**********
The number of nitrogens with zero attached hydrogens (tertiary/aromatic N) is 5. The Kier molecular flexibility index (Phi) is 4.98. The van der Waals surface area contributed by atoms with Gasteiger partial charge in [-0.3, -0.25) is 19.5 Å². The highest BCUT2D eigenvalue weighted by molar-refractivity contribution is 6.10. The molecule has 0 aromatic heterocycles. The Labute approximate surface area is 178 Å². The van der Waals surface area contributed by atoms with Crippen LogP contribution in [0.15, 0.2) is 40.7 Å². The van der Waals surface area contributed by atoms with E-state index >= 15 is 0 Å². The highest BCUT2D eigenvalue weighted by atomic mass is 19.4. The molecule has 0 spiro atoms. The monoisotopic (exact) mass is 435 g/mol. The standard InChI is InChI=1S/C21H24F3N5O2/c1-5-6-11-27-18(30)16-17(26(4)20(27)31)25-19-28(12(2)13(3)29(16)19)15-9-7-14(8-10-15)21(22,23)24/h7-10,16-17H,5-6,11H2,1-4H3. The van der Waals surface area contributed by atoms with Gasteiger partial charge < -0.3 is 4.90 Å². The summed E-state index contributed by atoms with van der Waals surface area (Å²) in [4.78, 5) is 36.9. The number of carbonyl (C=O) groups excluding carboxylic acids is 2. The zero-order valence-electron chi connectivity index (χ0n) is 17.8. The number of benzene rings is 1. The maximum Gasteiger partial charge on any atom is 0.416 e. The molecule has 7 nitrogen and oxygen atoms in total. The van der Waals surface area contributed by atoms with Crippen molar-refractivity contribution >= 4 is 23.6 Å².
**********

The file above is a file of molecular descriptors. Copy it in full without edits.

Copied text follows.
The number of nitrogens with zero attached hydrogens (tertiary/aromatic N) is 5. The Kier molecular flexibility index (Phi) is 4.98. The van der Waals surface area contributed by atoms with Gasteiger partial charge in [-0.3, -0.25) is 19.5 Å². The highest BCUT2D eigenvalue weighted by molar-refractivity contribution is 6.10. The molecule has 0 aromatic heterocycles. The Labute approximate surface area is 178 Å². The van der Waals surface area contributed by atoms with Crippen LogP contribution in [0.15, 0.2) is 40.7 Å². The van der Waals surface area contributed by atoms with E-state index >= 15 is 0 Å². The highest BCUT2D eigenvalue weighted by atomic mass is 19.4. The molecule has 0 spiro atoms. The monoisotopic (exact) mass is 435 g/mol. The standard InChI is InChI=1S/C21H24F3N5O2/c1-5-6-11-27-18(30)16-17(26(4)20(27)31)25-19-28(12(2)13(3)29(16)19)15-9-7-14(8-10-15)21(22,23)24/h7-10,16-17H,5-6,11H2,1-4H3. The van der Waals surface area contributed by atoms with Gasteiger partial charge < -0.3 is 4.90 Å². The summed E-state index contributed by atoms with van der Waals surface area (Å²) in [4.78, 5) is 36.9. The number of carbonyl (C=O) groups excluding carboxylic acids is 2. The zero-order valence-electron chi connectivity index (χ0n) is 17.8. The number of benzene rings is 1. The maximum Gasteiger partial charge on any atom is 0.416 e. The molecule has 7 nitrogen and oxygen atoms in total. The van der Waals surface area contributed by atoms with Crippen molar-refractivity contribution >= 4 is 23.6 Å².